Glamour just released its first ever plus-size issue in collaboration with Lane Bryant, a milestone for the magazine and the fashion industry alike.
When I first heard about the cover, I was pretty pumped. It's so great to see any body type other than the stick-thin models we're used to on the cover of anything.
Plus, Ashley Graham, the woman behind the movement to put curvier women on runways, covers and in fashion spreads, scored the cover of the issue, and there's no denying the model deserved it. She's gorgeous, strong and advocates a powerful message about body positivity.
However, when I finally got a look at the cover, I noticed one of the women the magazine featured in its special plus-size-only issue was none other than Amy Schumer -- Glamour, WHAT?
Now, Glamour doesn't directly attribute the word plus-size to Amy Schumer on the cover (and it's yet to be seen how the mag describes her inside), but placing her name on an all-plus-size issue does associate her with the term, and many people will pick up the copy of the magazine with the expectation of opening it up to spreads of only plus-size women.
Technically, "plus-size" refers to women sizes 16 and up, and in the fashion industry, it can often even mean women sizes 8 and up (which is part of the problem), but to be honest, I think using the word "plus-size" at all can be pretty tricky.
There's absolutely nothing wrong with being plus-size, unless it's a result of unhealthy eating habits and inactivity, but the fact that curvier models have to be distinguished from "normal" models at all seems wrong to me.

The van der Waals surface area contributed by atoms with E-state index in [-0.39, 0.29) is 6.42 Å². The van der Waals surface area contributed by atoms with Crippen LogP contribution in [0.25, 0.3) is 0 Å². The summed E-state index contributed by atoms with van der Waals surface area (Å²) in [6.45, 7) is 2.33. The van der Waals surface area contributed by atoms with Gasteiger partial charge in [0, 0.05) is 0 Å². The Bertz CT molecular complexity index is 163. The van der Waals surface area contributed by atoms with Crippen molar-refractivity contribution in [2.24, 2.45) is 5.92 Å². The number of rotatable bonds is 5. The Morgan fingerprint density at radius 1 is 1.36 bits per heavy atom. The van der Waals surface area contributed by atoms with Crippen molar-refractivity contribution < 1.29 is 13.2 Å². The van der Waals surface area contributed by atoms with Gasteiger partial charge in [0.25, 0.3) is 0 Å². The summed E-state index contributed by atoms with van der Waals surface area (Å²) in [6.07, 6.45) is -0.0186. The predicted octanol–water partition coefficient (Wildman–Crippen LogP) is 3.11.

Also, if I were Amy Schumer, Adele or Melissa McCarthy, I would prefer my body not be labeled with such words -- plus-size, skinny, thick or anything -- without my consent.
While it's wonderful Glamour promotes these ladies as inspiring, none of these women labeled themselves "plus-size" in the past, so why should Glamour be allowed to categorize them?
And to top it off, Amy Schumer is NOT PLUS-SIZE. I mean, she may be curvier than the average actress (maybe), and she's certainly curvier than the average model, but plus-size!? No effing way.
This sends the wrong message to young women who will believe the term "plus-size" means having, like, a few extra pounds on you and a slightly curvier physique.
If Amy Schumer, an athletic, fit woman with feminine curves is plus-size, that means the majority of women are, too, and that's just not accurate.
There are an endless amount of body types -- all beautiful, all different. Body types belong on a spectrum. They are not binary. You are not just skinny or fat, regular or plus-size, thick or thin.
Just because society may not have a term for the point at which Amy Schumer lies on this spectrum doesn't mean we should just throw her under one of the categories we have constructed. Doing so only skews people's idea of what the average woman looks like, leading to unhealthy standards for our bodies.
I mean, honestly, this Glamour issue only makes it more apparent we should just get rid of these labels altogether. Then, women of all shapes and sizes could be featured in one magazine, and there wouldn't even need to be this special plus-size issue.